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- author Jackie French

Wednesday, 25 September 2019

Review: Wilder Girls

Hetty lives at Raxter’s School for Girls, a boarding school on an island, now in quarantine since the Tox ravaged through it eighteen months earlier. 

More like a jail than a school, food is strictly rationed, their movements restricted and they have no contact with the outside world, even their families. 

Teachers count the girls each morning to check whether somebody died during the night. The school is barricaded by a large fence to keep the enraged, diseased animals out.

The Tox has killed off many of the girls and left all affected. Power deftly builds a world that is infused with a sense of decay, where privations are the norm, where every decision can mean survival or perish. However, the girls are all silently unravelling.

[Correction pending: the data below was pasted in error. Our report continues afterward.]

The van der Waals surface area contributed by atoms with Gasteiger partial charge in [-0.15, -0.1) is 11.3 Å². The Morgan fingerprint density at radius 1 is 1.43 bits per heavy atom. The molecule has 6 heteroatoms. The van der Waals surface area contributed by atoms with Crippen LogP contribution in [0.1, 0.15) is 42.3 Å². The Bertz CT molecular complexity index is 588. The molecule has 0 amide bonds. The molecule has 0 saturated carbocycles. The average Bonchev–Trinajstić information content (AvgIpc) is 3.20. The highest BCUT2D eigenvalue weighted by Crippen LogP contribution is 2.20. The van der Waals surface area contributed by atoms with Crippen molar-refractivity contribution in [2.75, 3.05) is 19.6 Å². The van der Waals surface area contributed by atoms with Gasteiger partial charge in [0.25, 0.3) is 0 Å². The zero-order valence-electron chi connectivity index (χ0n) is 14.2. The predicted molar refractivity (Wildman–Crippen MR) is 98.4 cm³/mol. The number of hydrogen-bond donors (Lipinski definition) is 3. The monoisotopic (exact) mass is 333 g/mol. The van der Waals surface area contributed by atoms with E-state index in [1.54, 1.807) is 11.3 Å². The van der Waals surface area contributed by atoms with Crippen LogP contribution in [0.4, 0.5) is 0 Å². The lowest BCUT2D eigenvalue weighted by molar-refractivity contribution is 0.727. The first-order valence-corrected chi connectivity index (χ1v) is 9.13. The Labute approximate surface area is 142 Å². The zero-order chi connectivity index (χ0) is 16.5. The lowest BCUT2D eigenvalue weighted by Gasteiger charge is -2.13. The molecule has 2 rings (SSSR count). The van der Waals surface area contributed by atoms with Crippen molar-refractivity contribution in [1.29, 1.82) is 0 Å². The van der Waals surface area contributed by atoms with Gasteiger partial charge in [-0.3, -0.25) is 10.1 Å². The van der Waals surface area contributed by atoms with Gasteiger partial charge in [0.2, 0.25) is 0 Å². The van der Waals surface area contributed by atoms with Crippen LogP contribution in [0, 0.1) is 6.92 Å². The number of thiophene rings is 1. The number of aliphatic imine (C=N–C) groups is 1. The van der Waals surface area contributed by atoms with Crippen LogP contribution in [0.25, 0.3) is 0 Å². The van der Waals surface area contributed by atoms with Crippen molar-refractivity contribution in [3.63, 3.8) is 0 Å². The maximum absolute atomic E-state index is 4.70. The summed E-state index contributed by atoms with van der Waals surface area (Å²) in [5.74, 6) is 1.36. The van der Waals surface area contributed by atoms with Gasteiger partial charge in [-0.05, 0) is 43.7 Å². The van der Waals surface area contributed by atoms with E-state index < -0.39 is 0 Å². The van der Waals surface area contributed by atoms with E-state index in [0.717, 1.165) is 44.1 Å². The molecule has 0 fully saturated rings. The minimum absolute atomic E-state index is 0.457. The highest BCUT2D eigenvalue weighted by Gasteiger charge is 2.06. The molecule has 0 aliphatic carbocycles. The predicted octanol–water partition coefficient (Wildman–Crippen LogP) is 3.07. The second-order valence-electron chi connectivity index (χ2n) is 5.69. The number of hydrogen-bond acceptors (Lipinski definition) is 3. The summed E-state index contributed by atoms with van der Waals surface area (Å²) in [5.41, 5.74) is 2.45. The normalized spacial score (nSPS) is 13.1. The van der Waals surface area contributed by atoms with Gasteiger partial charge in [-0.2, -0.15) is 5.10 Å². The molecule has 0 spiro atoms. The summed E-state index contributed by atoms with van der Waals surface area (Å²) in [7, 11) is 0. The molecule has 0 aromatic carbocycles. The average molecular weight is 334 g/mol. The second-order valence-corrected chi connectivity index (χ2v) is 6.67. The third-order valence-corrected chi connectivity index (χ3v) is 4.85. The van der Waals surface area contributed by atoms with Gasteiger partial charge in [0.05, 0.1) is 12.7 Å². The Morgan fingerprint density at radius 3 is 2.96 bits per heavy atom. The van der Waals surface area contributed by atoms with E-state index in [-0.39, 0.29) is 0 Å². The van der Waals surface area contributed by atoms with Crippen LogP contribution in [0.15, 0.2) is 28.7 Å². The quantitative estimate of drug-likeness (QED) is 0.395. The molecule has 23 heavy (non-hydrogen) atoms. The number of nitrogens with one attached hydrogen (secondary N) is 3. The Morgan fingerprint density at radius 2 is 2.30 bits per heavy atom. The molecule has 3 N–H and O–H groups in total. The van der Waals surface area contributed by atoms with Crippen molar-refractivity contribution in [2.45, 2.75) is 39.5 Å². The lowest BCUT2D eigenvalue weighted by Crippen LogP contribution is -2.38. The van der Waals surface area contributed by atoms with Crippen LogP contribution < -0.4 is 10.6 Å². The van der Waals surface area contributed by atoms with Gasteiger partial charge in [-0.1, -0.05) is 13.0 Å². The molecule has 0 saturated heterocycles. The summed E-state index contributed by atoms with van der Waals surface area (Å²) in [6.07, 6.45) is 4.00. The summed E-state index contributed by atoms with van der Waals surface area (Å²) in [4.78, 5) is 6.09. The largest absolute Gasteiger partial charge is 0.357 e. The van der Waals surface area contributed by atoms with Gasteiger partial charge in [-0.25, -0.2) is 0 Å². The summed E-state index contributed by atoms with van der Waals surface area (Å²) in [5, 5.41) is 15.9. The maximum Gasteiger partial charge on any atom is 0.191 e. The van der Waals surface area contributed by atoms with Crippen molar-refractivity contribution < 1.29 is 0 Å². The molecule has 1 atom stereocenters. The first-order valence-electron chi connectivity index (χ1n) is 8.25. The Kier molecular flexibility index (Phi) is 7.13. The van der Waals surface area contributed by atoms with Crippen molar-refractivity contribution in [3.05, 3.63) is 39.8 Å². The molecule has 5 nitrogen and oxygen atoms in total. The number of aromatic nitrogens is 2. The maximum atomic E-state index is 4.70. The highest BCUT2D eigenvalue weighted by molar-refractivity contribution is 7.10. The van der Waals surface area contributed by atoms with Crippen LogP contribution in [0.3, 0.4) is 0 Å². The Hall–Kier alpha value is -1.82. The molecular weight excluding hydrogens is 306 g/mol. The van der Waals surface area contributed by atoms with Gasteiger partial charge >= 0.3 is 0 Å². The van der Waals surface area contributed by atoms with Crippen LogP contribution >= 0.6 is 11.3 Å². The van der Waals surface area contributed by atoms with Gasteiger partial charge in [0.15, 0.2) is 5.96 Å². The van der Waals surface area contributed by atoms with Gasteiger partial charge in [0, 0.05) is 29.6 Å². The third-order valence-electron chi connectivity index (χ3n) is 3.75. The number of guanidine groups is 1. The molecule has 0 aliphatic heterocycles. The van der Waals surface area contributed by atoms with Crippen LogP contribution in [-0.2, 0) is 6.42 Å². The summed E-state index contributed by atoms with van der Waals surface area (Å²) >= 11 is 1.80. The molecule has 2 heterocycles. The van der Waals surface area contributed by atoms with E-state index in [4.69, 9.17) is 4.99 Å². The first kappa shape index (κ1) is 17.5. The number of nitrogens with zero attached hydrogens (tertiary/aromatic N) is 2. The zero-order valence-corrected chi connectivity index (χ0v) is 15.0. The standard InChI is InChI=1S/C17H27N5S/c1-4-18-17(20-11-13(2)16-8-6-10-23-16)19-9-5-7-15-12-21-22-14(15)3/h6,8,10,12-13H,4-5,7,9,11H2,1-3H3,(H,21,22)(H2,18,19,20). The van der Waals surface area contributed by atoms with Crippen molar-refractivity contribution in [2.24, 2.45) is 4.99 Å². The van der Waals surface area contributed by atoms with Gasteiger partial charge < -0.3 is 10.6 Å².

Hetty has only one eye and others have developed scales and her friend Byatt has a second spine. All live with the fear of the Tox flaring up again and perhaps finishing them off. 

When reading, I wondered whether the girls were about to transform, maybe develop superpowers, but no, their powers are already within them, they are fighters, undefeated.

When Hetty is given the privilege to meet the boat that delivers supplies to the island, she becomes aware that the adults are concealing something from the girls – but cannot determine their motives. Then Byatt is removed to the hospital and Hetty is not able to visit – again, she catches an adult lying and this time she is determined to uncover the secret. Because her best friend’s life depends on it.

Power’s story telling is stark and unflinching, and she has developed a heroine who is every bit as uncompromising as Katniss from The Hunger Games.

The novel ended with a hint that Hetty’s story is not over and I await the sequel.

Title: Wilder Girls
Author: Rory Power 
Publisher: Macmillan’s Children’s Books, $16.99 
Publication Date: 9 July 2019 
Format: Paperback
ISBN: 9781529021288
For ages: 14+




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